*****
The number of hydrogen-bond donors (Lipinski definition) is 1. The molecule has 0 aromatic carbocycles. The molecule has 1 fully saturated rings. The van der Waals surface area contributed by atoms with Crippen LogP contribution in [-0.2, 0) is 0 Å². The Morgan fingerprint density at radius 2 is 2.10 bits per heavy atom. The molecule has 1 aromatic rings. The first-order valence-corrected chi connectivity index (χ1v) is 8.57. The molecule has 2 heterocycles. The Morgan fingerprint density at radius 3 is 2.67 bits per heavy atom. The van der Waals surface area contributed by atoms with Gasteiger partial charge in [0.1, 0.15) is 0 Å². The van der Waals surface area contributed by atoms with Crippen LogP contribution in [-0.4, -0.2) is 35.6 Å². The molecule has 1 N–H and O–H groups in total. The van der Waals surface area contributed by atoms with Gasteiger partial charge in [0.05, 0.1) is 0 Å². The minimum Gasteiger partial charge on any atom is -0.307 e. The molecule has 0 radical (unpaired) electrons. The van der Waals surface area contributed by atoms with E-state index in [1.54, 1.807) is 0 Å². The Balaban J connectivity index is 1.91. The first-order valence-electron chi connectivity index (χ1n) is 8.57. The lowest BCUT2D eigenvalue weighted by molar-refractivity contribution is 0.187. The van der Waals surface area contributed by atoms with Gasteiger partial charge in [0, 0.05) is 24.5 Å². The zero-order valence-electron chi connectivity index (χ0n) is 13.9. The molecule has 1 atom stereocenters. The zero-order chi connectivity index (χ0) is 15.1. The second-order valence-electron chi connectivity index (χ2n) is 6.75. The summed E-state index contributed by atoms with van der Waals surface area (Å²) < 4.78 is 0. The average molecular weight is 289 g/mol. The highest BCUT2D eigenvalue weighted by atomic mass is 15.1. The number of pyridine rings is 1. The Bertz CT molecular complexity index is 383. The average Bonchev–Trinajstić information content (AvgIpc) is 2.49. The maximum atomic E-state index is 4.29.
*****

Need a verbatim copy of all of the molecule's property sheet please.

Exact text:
The number of hydrogen-bond donors (Lipinski definition) is 1. The molecule has 0 aromatic carbocycles. The molecule has 1 fully saturated rings. The van der Waals surface area contributed by atoms with Crippen LogP contribution in [-0.2, 0) is 0 Å². The Morgan fingerprint density at radius 2 is 2.10 bits per heavy atom. The molecule has 1 aromatic rings. The first-order valence-corrected chi connectivity index (χ1v) is 8.57. The molecule has 2 heterocycles. The Morgan fingerprint density at radius 3 is 2.67 bits per heavy atom. The van der Waals surface area contributed by atoms with Gasteiger partial charge in [0.1, 0.15) is 0 Å². The van der Waals surface area contributed by atoms with Crippen LogP contribution in [-0.4, -0.2) is 35.6 Å². The molecule has 1 N–H and O–H groups in total. The van der Waals surface area contributed by atoms with Gasteiger partial charge in [0.05, 0.1) is 0 Å². The minimum Gasteiger partial charge on any atom is -0.307 e. The molecule has 0 radical (unpaired) electrons. The van der Waals surface area contributed by atoms with E-state index in [1.54, 1.807) is 0 Å². The Balaban J connectivity index is 1.91. The first-order valence-electron chi connectivity index (χ1n) is 8.57. The lowest BCUT2D eigenvalue weighted by molar-refractivity contribution is 0.187. The van der Waals surface area contributed by atoms with Gasteiger partial charge in [0, 0.05) is 24.5 Å². The zero-order valence-electron chi connectivity index (χ0n) is 13.9. The molecule has 1 atom stereocenters. The zero-order chi connectivity index (χ0) is 15.1. The second-order valence-electron chi connectivity index (χ2n) is 6.75. The summed E-state index contributed by atoms with van der Waals surface area (Å²) < 4.78 is 0. The average molecular weight is 289 g/mol. The highest BCUT2D eigenvalue weighted by atomic mass is 15.1. The number of pyridine rings is 1. The Bertz CT molecular complexity index is 383. The average Bonchev–Trinajstić information content (AvgIpc) is 2.49. The maximum atomic E-state index is 4.29.